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This toolkit is intended primarily for use by CSO's at the community level in India for use with field workers and local governments for challenging stigma and discrimination against people affected by leprosy/disabilities. The toolkit uses simple activities and pictures and is based on a participatory approach which requires active involvement of the group being trained. There are 6 modules:

What is leprosy

What is stigma

How we stigmatise others

How it feels to be stigmatised

Understanding human rights

Action towards inclusion

There are 10 appendices providing supporting information for the toolkit  

Disability, CBR and inclusive development (DCID)

2016

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"Disability, CBR and Inclusive Development aim to enhance knowledge in the field of disability, addressing the needs of practitioners in the field (particularly those from developing countries), policy makers, disabled persons’ organizations and the scientific community. The journal encourages publication of information that is evidence-based, to improve current knowledge and programmes implementation, and will be openly and freely accessible to all readers" ”Published four times a year, previously published two times per year
Free

Association between Zika virus infection and microcephaly in Brazil, January to May, 2016: preliminary report of a case-control study

DE ARAUJO, Thalia Velho Barreto
et al
December 2016

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The microcephaly epidemic, which started in Brazil in 2015, was declared a Public Health Emergency of International Concern by WHO in 2016. Preliminary results of a case-control study investigating the association between microcephaly and Zika virus infection during pregnancy are reported. A case-control study was carried out in eight public hospitals in Recife, Brazil. Cases were neonates with microcephaly. Two controls (neonates without microcephaly), matched by expected date of delivery and area of residence, were selected for each case.

The Lancet Infectious Diseases,  Vol. 16, No. 12, pp. 1356–1363, Dec 2016

DOI: http://dx.doi.org/10.1016/S1473-3099(16)30318-8

Estimation of Zika virus prevalence by appearance of microcephaly

SAAD-ROY, C M
van den DRIESSCHE, P
MA, J L
December 2016

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There currently is a severe Zika Virus (ZIKV) epidemic in Brazil and other South American countries. Due to international travel, this poses severe public health risk of ZIKV importation to other countries. We estimate the prevalence of ZIKV in an import region by the time a microcephaly case is detected, since microcephaly is presently the most significant indication of ZIKV presence. A mathematical model to describe ZIKV spread from a source region to an import region was established. This model incorporates both vector transmission (between humans and mosquitoes) and sexual transmission (from males to females). Account was taken of population structure through a contact network for sexually active individuals. Parameter values of the model are either taken from the literature or estimated from travel data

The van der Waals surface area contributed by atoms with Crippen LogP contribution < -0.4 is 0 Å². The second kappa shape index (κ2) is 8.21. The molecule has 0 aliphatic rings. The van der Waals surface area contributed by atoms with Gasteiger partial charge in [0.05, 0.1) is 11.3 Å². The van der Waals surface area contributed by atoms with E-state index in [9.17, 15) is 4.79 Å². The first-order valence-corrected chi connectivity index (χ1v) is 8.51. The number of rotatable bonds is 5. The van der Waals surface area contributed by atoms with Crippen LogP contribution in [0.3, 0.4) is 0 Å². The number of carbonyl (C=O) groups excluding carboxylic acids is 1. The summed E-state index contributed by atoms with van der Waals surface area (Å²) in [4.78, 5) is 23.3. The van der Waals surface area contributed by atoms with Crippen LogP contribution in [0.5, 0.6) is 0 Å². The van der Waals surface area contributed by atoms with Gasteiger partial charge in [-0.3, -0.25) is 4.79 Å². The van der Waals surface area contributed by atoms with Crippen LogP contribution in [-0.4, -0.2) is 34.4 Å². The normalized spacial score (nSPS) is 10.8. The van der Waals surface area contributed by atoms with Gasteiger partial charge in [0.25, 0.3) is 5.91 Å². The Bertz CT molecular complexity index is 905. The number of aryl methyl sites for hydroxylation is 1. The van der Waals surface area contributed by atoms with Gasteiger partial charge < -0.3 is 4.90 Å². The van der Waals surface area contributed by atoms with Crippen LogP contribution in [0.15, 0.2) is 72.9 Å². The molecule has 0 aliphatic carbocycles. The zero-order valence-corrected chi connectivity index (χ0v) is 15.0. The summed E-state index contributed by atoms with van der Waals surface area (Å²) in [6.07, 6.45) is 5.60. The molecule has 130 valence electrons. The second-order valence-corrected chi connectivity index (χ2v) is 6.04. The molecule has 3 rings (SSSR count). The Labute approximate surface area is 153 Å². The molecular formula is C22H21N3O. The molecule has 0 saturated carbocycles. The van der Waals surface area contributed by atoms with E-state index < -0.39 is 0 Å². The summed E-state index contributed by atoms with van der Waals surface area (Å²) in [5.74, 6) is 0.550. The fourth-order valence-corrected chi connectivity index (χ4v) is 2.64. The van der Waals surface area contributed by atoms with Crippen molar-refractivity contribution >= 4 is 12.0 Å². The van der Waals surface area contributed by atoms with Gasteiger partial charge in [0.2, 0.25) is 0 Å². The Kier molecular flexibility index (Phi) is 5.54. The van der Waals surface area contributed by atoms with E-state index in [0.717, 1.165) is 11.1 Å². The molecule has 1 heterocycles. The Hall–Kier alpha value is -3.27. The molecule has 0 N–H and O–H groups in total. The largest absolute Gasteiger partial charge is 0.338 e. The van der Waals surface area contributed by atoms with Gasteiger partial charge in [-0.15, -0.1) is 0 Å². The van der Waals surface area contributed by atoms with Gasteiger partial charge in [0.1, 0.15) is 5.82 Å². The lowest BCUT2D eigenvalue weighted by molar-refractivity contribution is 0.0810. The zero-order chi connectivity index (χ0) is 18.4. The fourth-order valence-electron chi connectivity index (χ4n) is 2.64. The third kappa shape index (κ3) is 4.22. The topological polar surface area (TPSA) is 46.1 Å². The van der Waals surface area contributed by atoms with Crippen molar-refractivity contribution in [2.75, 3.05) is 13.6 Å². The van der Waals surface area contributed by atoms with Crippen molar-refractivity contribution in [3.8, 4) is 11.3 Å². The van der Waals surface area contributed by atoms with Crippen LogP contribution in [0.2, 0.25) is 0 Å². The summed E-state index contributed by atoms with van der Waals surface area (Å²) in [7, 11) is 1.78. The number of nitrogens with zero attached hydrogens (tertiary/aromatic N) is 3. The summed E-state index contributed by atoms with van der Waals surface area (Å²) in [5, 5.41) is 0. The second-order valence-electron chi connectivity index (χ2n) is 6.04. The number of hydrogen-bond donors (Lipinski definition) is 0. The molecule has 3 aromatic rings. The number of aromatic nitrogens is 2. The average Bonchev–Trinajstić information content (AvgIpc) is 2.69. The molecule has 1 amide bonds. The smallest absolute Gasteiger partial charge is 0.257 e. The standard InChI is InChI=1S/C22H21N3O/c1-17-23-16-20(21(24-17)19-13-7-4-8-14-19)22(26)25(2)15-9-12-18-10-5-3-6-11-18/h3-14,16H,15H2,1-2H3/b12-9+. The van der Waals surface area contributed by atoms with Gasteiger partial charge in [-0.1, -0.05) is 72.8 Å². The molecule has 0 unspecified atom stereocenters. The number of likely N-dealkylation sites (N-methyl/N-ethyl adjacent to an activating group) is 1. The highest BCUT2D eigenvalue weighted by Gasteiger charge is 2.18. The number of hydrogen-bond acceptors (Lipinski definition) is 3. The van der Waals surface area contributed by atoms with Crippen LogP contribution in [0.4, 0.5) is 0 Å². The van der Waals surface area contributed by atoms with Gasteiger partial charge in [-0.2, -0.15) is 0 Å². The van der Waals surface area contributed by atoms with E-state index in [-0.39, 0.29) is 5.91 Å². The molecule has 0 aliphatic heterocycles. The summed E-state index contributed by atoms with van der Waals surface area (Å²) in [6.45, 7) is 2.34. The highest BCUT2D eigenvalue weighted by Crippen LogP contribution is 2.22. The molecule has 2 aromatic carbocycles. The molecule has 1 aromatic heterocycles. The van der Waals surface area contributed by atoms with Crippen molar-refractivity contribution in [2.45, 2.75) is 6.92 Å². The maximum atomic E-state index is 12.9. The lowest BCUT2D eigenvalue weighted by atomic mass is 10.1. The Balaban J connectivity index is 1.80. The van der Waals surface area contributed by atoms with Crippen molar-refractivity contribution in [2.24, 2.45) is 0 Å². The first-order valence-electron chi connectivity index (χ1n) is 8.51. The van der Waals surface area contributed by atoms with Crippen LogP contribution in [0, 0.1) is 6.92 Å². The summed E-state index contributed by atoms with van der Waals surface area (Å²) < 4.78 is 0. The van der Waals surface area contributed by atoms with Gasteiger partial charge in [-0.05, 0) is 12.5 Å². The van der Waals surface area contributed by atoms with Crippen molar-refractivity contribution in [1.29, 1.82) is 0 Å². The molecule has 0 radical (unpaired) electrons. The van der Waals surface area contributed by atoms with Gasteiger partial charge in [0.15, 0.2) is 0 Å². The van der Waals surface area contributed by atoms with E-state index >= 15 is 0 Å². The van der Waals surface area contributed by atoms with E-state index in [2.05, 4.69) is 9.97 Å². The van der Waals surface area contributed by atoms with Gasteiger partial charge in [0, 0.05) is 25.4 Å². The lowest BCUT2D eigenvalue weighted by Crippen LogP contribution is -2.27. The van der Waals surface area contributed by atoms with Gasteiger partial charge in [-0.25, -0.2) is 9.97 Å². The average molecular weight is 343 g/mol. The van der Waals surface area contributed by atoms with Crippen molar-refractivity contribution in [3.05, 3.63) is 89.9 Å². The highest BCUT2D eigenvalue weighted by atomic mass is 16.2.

BMC Infectious Diseases (2016) 16:754 DOI 10.1186/s12879-016-2076-z

Exploring the Complexities of Leprosy-related Stigma and the Potential of a Socio-economic Intervention in a Public Health Context in Indonesia

DADUN, Dadun
PETERS, Ruth
LUSLI, Mimi
MIRANDA-GALARZA, Beatriz
VAN BRAKEL, Wim
ZWEEKHORST, Marjolein
DAMAYANTI, Rita
IRWANTO, Irwanto
BUNDERS, Joske
2016

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Purpose: This article explores the complexities of leprosy-related stigma and the potential effectiveness of a socio-economic intervention in Cirebon District, Indonesia.

 

Methods: A qualitative approach was adopted. 53 people affected by leprosy were interviewed, and 17 focus group discussions were conducted among people affected by leprosy, community and religious leaders, and health providers and other key persons who were all purposively selected.

 

Results:  People affected by leprosy face major socio-economic consequences. This was confirmed by key persons. Several opportunities for a possible socio-economic intervention were perceived, as also the barriers. People affected by leprosy are constrained by certain aspects of the health system (e.g., the health providers’ negative attitudes), views in society (e.g., misunderstandings about the condition, stigma), and the physical and social consequences of the disease (impairments, feelings of shame). Study participants identified strategies to deal with these barriers, as well as specific activities for a socio-economic intervention; in particular, the training of staff responsible for implementation.

 

Conclusion and Implications: Socio-economic interventions in the field of leprosy need to anticipate the barriers and develop strategies to deal with them. Cooperation between people working in the health system and those in the welfare / financial system is needed, to improve the quality of life of people affected by leprosy

Zika: the origin and spread of a mosquito-borne virus

KINDHAUSER, Mary Kay
ALLEN Tomas
FRANK Veronika
SANTHANAA Ravi Shankar
DYE Christopher
September 2016